Acid-phenol extraction of circular DNA

Bill Melchior, NCTR/FDA wmelchior at NTBTOX.NCTR.FDA.GOV
Fri Jun 19 13:46:36 EST 1992


>Does anyone have any experience with the purification of closed
>circular DNA by extraction from low-ionic-strength, low-pH buffer,
>using phenol equilibrated to pH 4.0 with NaOAc?  This method was
>published by Zasloff et al. '78 (NAR 5:1139-1152), and it looks both
>easier and higher-yield than ethidium bromide-CsCl centrifugation, but
>it doesn't seem to be in common use.  The claim is that, for reasons
>"not as yet understood" (any ideas?), linear and nicked circular DNA
>partition into the organic phase under these conditions, while
>covalently closed rings remain in the aq. phase.  The method is good
...
>What I'm trying to do is to isolate and clone extrachromosomal closed
>circular DNA (eccDNA, aka cccDNA, aka spcDNA) from mammalian cells
>growing in vitro.  The above method, originally developed for plasmid
>preps, has in fact been used for this purpose [Truett et al. '81 Cell
>24:753-763], but it doesn't seem to have caught on, so I'd appreciate
>hearing from anybody who has actually tried it, either for plasmids or
>for organelle, viral, or eccDNA.
>
>I need high purity, because I want to be able to say with confidence
>that any resulting clone came from extrachromosomal DNA & not from
>contaminating chromosomal fragments.  (There is an ATP-dependent DNAse
>method by Yamagishi et al '83 [Gene 26:317-321], but it only gives 96%
>purity.)  And the high yield of the acid-phenol method is very
>attractive, because my starting material is available in limited
>quantity (10^9 cells max).  I have heard that the yield after 3
>successive CsCl runs (which is what I would need for the requisite
>purity, & seems to be the standard method in the literature) is as low
>as 10%.  Any feedback on whether that's true?  I also have concerns
...

Anita-

I've not used the Zasloff procedure, but until I started using a glassmilk
procedure for plasmid purification, my best sequences were with an acid
phenol method: Weickert and Chambliss, USB Comments v16 #2, 5-6 (summer
1989).  Extraction here is from a HIGH ionic strength buffer; the acid phenol
(pH 4 against NaOAc) is used after an SDS/NaOH lysis and a 3M KOAc precip-
tation of unwanted macromolecules.  My biggest problem with it was that the
yield of plasmid was lower than by other methods, even when I decreased the
volume of phenol to 1/2 of the amount called for.  (DNA is more soluble in
acid phenol, at least under these circumstances.)

The resulting product usually showed NO bacterial DNA, but: (1) Occassionally
I could see a probable hint of some on a gel (very subjective call).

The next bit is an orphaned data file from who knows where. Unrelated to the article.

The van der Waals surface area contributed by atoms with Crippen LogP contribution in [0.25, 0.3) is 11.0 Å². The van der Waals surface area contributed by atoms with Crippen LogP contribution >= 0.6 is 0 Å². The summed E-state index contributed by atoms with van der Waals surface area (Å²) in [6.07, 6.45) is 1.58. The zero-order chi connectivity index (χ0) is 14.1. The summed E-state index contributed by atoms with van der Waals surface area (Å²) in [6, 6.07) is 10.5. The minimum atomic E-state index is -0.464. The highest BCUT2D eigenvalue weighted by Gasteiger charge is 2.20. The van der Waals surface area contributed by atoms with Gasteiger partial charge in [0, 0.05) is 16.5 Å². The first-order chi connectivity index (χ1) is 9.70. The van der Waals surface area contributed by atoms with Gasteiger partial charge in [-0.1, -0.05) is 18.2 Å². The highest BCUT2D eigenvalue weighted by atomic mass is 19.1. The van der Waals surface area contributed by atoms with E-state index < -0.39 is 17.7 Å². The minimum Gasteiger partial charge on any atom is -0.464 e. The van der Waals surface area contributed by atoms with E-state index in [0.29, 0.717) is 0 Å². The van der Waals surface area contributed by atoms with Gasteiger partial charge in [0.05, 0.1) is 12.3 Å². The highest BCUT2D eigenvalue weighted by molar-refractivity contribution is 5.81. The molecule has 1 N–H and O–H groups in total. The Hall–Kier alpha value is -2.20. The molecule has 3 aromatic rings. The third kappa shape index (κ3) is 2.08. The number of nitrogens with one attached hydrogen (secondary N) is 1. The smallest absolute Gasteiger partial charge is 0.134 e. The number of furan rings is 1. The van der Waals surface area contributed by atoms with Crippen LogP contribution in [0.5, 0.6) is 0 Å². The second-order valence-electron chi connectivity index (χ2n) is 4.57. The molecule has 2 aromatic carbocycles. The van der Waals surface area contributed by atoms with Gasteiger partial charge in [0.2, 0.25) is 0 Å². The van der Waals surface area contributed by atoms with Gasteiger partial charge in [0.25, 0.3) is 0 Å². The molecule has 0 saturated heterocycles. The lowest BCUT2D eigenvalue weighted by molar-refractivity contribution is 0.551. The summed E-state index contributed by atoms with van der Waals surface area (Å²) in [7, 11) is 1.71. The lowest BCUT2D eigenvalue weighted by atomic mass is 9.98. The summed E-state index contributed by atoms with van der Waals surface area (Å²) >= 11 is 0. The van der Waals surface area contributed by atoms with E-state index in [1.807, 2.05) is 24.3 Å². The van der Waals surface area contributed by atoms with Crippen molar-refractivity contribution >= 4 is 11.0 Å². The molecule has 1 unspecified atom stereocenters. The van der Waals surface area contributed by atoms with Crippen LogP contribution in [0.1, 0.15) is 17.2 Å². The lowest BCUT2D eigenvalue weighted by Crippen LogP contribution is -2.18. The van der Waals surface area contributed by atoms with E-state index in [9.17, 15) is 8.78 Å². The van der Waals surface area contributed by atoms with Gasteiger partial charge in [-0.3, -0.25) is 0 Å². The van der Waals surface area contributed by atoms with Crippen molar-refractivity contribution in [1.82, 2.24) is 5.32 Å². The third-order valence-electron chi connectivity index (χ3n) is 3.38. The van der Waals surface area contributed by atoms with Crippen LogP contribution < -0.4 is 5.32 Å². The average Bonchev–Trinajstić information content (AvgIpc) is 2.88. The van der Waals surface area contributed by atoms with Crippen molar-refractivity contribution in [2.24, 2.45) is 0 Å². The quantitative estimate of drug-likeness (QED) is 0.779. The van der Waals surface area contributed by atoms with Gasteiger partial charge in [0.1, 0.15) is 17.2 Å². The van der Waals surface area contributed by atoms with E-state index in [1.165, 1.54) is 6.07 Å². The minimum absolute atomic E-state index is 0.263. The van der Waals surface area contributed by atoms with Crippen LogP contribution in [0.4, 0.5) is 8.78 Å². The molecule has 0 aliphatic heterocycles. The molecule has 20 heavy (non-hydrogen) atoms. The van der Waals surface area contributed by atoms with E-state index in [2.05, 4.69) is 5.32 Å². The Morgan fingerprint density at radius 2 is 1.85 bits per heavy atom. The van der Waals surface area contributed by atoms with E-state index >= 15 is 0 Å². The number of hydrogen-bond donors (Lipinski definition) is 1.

(2)  Nothing visible on a gel is probably not a sufficiently stringent
test to meet your requirements; a few percent contamination would not be
visible unless I really overloaded the plasmid on the gel.  

As far as CsCl/ethidium bromide gradients, I've never quantitated my yields, 
but suspect that it's generally better than 80% from a single run, which would
translate to >50% for three runs.  I am, however, doing pBR322 from 800 ml 
cultures of coli; I suspect that your worries about quantities from euk cells 
are justified.  (Three cheers for bacteria.  I know many people who work with
animals and/or eukaryotic cells, and I'm am always glad that I don't have to 
deal with their problems.)

(PS, I collect DNA from the top of the centrifuge tube, using a siliconized
capillary tube on a Micro Pipex controller.  I get great control over the
process this way, and can stop whenever I need to, collect multiple bands
without difficulty, etc.)

I hope you get some replies from someone who's worked with eukaryotic cells.
Good luck, Bill
________________________________________________________________________________
The opinions stated are mine, not those of NCTR or its sponsoring organizations.

Bill Melchior                                ||   "You have lawyers the way
National Center for Toxicological Research   ||    other people have mice."
Jefferson, AR  72079                         ||
(501) 543-7206                               ||   -Kenneth Duncan, English
                                             ||    Health & Safety Executive,
WMELCHIOR at NTDOC.NCTR.FDA.GOV                 ||    to US regulators
________________________________________________________________________________
The opinions stated are mine, not those of NCTR or its sponsoring organizations.

Bill Melchior                                ||   "You have lawyers the way
National Center for Toxicological Research   ||    other people have mice."
Jefferson, AR  72079                         ||
(501) 543-7206                               ||   -Kenneth Duncan, English
                                             ||    Health & Safety Executive,
WMELCHIOR at NTDOC.NCTR.FDA.GOV                 ||    to US regulators



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